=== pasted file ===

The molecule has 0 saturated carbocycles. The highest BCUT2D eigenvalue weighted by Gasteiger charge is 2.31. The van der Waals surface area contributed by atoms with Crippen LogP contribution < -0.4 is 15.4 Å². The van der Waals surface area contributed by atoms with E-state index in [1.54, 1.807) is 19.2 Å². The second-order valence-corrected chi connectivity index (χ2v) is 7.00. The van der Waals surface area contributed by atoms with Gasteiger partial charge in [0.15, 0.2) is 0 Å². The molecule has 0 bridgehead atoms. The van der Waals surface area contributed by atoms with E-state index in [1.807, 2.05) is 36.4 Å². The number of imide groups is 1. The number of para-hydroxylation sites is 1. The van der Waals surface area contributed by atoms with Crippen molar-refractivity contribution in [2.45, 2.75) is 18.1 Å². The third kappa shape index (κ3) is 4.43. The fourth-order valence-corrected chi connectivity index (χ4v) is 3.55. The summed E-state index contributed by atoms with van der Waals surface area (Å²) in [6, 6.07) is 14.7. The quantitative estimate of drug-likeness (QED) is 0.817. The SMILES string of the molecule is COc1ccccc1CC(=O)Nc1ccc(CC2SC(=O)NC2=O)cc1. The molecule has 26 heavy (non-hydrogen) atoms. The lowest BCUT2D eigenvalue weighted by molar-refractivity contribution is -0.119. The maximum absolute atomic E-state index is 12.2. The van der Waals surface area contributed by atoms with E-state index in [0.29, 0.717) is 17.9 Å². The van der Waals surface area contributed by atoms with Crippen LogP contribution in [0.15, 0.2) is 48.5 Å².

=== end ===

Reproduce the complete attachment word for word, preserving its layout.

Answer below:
The molecule has 0 saturated carbocycles. The highest BCUT2D eigenvalue weighted by Gasteiger charge is 2.31. The van der Waals surface area contributed by atoms with Crippen LogP contribution < -0.4 is 15.4 Å². The van der Waals surface area contributed by atoms with E-state index in [1.54, 1.807) is 19.2 Å². The second-order valence-corrected chi connectivity index (χ2v) is 7.00. The van der Waals surface area contributed by atoms with Gasteiger partial charge in [0.15, 0.2) is 0 Å². The molecule has 0 bridgehead atoms. The van der Waals surface area contributed by atoms with E-state index in [1.807, 2.05) is 36.4 Å². The number of imide groups is 1. The number of para-hydroxylation sites is 1. The van der Waals surface area contributed by atoms with Crippen molar-refractivity contribution in [2.45, 2.75) is 18.1 Å². The third kappa shape index (κ3) is 4.43. The fourth-order valence-corrected chi connectivity index (χ4v) is 3.55. The summed E-state index contributed by atoms with van der Waals surface area (Å²) in [6, 6.07) is 14.7. The quantitative estimate of drug-likeness (QED) is 0.817. The SMILES string of the molecule is COc1ccccc1CC(=O)Nc1ccc(CC2SC(=O)NC2=O)cc1. The molecule has 26 heavy (non-hydrogen) atoms. The lowest BCUT2D eigenvalue weighted by molar-refractivity contribution is -0.119. The maximum absolute atomic E-state index is 12.2. The van der Waals surface area contributed by atoms with E-state index in [0.29, 0.717) is 17.9 Å². The van der Waals surface area contributed by atoms with Crippen LogP contribution in [0.15, 0.2) is 48.5 Å².